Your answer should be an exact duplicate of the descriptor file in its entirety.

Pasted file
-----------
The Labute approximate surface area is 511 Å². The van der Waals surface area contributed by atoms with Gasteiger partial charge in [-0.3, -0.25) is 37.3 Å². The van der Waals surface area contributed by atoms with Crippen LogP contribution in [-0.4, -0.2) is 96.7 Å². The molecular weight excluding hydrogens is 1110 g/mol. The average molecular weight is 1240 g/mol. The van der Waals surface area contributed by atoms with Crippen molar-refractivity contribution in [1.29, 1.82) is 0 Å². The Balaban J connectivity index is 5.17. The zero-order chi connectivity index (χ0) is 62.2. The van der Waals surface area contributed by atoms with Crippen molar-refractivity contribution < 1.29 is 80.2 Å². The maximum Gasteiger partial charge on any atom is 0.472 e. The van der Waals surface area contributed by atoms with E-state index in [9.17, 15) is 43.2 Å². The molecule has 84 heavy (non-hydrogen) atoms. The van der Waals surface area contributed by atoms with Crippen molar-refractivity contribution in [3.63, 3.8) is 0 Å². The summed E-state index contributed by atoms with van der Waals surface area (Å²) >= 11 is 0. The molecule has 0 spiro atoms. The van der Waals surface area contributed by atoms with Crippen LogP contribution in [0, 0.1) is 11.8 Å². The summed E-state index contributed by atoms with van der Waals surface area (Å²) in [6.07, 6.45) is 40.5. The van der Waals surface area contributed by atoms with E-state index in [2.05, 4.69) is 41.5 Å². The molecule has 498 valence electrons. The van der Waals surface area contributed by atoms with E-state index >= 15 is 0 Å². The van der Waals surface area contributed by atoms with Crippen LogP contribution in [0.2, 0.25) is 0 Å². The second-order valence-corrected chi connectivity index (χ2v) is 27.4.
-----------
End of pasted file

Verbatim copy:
The Labute approximate surface area is 511 Å². The van der Waals surface area contributed by atoms with Gasteiger partial charge in [-0.3, -0.25) is 37.3 Å². The van der Waals surface area contributed by atoms with Crippen LogP contribution in [-0.4, -0.2) is 96.7 Å². The molecular weight excluding hydrogens is 1110 g/mol. The average molecular weight is 1240 g/mol. The van der Waals surface area contributed by atoms with Crippen molar-refractivity contribution in [1.29, 1.82) is 0 Å². The Balaban J connectivity index is 5.17. The zero-order chi connectivity index (χ0) is 62.2. The van der Waals surface area contributed by atoms with Crippen molar-refractivity contribution < 1.29 is 80.2 Å². The maximum Gasteiger partial charge on any atom is 0.472 e. The van der Waals surface area contributed by atoms with E-state index in [9.17, 15) is 43.2 Å². The molecule has 84 heavy (non-hydrogen) atoms. The van der Waals surface area contributed by atoms with Crippen molar-refractivity contribution in [3.63, 3.8) is 0 Å². The summed E-state index contributed by atoms with van der Waals surface area (Å²) >= 11 is 0. The molecule has 0 spiro atoms. The van der Waals surface area contributed by atoms with Crippen LogP contribution in [0, 0.1) is 11.8 Å². The summed E-state index contributed by atoms with van der Waals surface area (Å²) in [6.07, 6.45) is 40.5. The van der Waals surface area contributed by atoms with E-state index in [2.05, 4.69) is 41.5 Å². The molecule has 498 valence electrons. The van der Waals surface area contributed by atoms with E-state index >= 15 is 0 Å². The van der Waals surface area contributed by atoms with Crippen LogP contribution in [0.2, 0.25) is 0 Å². The second-order valence-corrected chi connectivity index (χ2v) is 27.4.